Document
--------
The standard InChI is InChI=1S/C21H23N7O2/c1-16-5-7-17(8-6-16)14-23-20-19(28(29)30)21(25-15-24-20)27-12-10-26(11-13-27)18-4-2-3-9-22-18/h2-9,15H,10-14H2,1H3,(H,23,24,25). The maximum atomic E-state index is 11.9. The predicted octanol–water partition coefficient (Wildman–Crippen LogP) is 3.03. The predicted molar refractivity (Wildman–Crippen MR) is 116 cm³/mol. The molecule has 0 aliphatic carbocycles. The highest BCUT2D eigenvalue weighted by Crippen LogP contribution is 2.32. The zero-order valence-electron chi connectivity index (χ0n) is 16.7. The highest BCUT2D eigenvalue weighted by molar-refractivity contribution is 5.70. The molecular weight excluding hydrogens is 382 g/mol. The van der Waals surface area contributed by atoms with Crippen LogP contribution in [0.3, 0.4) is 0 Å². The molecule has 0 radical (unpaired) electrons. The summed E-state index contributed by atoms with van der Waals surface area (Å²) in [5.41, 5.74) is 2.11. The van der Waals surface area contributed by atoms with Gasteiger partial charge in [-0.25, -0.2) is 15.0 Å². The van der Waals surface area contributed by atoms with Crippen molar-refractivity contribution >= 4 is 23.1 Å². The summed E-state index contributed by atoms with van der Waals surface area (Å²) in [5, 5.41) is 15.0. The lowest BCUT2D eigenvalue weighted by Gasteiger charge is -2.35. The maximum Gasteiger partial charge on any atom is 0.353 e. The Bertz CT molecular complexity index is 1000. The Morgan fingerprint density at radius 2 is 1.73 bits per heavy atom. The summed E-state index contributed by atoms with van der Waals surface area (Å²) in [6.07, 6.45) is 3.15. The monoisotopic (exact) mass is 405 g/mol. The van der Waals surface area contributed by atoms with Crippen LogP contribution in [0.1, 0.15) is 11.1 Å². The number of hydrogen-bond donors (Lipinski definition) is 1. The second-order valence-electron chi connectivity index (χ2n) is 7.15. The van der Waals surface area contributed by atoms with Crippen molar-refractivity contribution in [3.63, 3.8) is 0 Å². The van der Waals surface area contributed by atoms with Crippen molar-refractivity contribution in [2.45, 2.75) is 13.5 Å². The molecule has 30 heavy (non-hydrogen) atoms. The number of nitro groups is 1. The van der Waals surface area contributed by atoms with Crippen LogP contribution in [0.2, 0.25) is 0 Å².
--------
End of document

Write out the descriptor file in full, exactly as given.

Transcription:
The standard InChI is InChI=1S/C21H23N7O2/c1-16-5-7-17(8-6-16)14-23-20-19(28(29)30)21(25-15-24-20)27-12-10-26(11-13-27)18-4-2-3-9-22-18/h2-9,15H,10-14H2,1H3,(H,23,24,25). The maximum atomic E-state index is 11.9. The predicted octanol–water partition coefficient (Wildman–Crippen LogP) is 3.03. The predicted molar refractivity (Wildman–Crippen MR) is 116 cm³/mol. The molecule has 0 aliphatic carbocycles. The highest BCUT2D eigenvalue weighted by Crippen LogP contribution is 2.32. The zero-order valence-electron chi connectivity index (χ0n) is 16.7. The highest BCUT2D eigenvalue weighted by molar-refractivity contribution is 5.70. The molecular weight excluding hydrogens is 382 g/mol. The van der Waals surface area contributed by atoms with Crippen LogP contribution in [0.3, 0.4) is 0 Å². The molecule has 0 radical (unpaired) electrons. The summed E-state index contributed by atoms with van der Waals surface area (Å²) in [5.41, 5.74) is 2.11. The van der Waals surface area contributed by atoms with Gasteiger partial charge in [-0.25, -0.2) is 15.0 Å². The van der Waals surface area contributed by atoms with Crippen molar-refractivity contribution >= 4 is 23.1 Å². The summed E-state index contributed by atoms with van der Waals surface area (Å²) in [5, 5.41) is 15.0. The lowest BCUT2D eigenvalue weighted by Gasteiger charge is -2.35. The maximum Gasteiger partial charge on any atom is 0.353 e. The Bertz CT molecular complexity index is 1000. The Morgan fingerprint density at radius 2 is 1.73 bits per heavy atom. The summed E-state index contributed by atoms with van der Waals surface area (Å²) in [6.07, 6.45) is 3.15. The monoisotopic (exact) mass is 405 g/mol. The van der Waals surface area contributed by atoms with Crippen LogP contribution in [0.1, 0.15) is 11.1 Å². The number of hydrogen-bond donors (Lipinski definition) is 1. The second-order valence-electron chi connectivity index (χ2n) is 7.15. The van der Waals surface area contributed by atoms with Crippen molar-refractivity contribution in [3.63, 3.8) is 0 Å². The van der Waals surface area contributed by atoms with Crippen molar-refractivity contribution in [2.45, 2.75) is 13.5 Å². The molecule has 30 heavy (non-hydrogen) atoms. The number of nitro groups is 1. The van der Waals surface area contributed by atoms with Crippen LogP contribution in [0.2, 0.25) is 0 Å².